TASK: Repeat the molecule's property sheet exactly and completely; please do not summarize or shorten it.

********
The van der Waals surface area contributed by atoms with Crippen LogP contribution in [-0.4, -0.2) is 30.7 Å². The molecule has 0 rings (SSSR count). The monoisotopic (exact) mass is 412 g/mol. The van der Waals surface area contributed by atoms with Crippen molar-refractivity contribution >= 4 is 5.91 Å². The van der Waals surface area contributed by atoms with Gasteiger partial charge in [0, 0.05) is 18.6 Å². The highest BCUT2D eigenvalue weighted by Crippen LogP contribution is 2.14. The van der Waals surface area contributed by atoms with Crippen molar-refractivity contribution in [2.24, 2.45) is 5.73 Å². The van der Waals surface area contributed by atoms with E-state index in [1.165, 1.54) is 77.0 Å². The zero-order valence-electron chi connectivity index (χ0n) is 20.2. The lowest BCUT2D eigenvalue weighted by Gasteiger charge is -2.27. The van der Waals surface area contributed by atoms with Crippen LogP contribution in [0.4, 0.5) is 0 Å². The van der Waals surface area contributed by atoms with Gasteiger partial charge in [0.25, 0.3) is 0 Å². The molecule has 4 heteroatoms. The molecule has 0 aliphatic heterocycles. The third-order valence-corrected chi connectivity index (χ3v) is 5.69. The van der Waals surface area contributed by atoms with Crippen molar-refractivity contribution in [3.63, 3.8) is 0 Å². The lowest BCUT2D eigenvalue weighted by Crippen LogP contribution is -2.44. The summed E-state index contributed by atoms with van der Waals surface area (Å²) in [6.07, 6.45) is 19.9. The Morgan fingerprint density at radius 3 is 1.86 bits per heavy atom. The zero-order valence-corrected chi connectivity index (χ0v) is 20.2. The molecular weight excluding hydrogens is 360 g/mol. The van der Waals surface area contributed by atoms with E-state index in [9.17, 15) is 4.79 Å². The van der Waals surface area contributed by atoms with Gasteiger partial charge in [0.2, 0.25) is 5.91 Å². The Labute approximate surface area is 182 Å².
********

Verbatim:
The van der Waals surface area contributed by atoms with Crippen LogP contribution in [-0.4, -0.2) is 30.7 Å². The molecule has 0 rings (SSSR count). The monoisotopic (exact) mass is 412 g/mol. The van der Waals surface area contributed by atoms with Crippen molar-refractivity contribution >= 4 is 5.91 Å². The van der Waals surface area contributed by atoms with Gasteiger partial charge in [0, 0.05) is 18.6 Å². The highest BCUT2D eigenvalue weighted by Crippen LogP contribution is 2.14. The van der Waals surface area contributed by atoms with Crippen molar-refractivity contribution in [2.24, 2.45) is 5.73 Å². The van der Waals surface area contributed by atoms with E-state index in [1.165, 1.54) is 77.0 Å². The zero-order valence-electron chi connectivity index (χ0n) is 20.2. The lowest BCUT2D eigenvalue weighted by Gasteiger charge is -2.27. The van der Waals surface area contributed by atoms with Crippen LogP contribution in [0.4, 0.5) is 0 Å². The van der Waals surface area contributed by atoms with Gasteiger partial charge in [0.25, 0.3) is 0 Å². The molecule has 4 heteroatoms. The molecule has 0 aliphatic heterocycles. The third-order valence-corrected chi connectivity index (χ3v) is 5.69. The van der Waals surface area contributed by atoms with Crippen molar-refractivity contribution in [3.63, 3.8) is 0 Å². The lowest BCUT2D eigenvalue weighted by Crippen LogP contribution is -2.44. The summed E-state index contributed by atoms with van der Waals surface area (Å²) in [6.07, 6.45) is 19.9. The Morgan fingerprint density at radius 3 is 1.86 bits per heavy atom. The zero-order valence-corrected chi connectivity index (χ0v) is 20.2. The molecular weight excluding hydrogens is 360 g/mol. The van der Waals surface area contributed by atoms with E-state index in [9.17, 15) is 4.79 Å². The van der Waals surface area contributed by atoms with Gasteiger partial charge in [0.2, 0.25) is 5.91 Å². The Labute approximate surface area is 182 Å².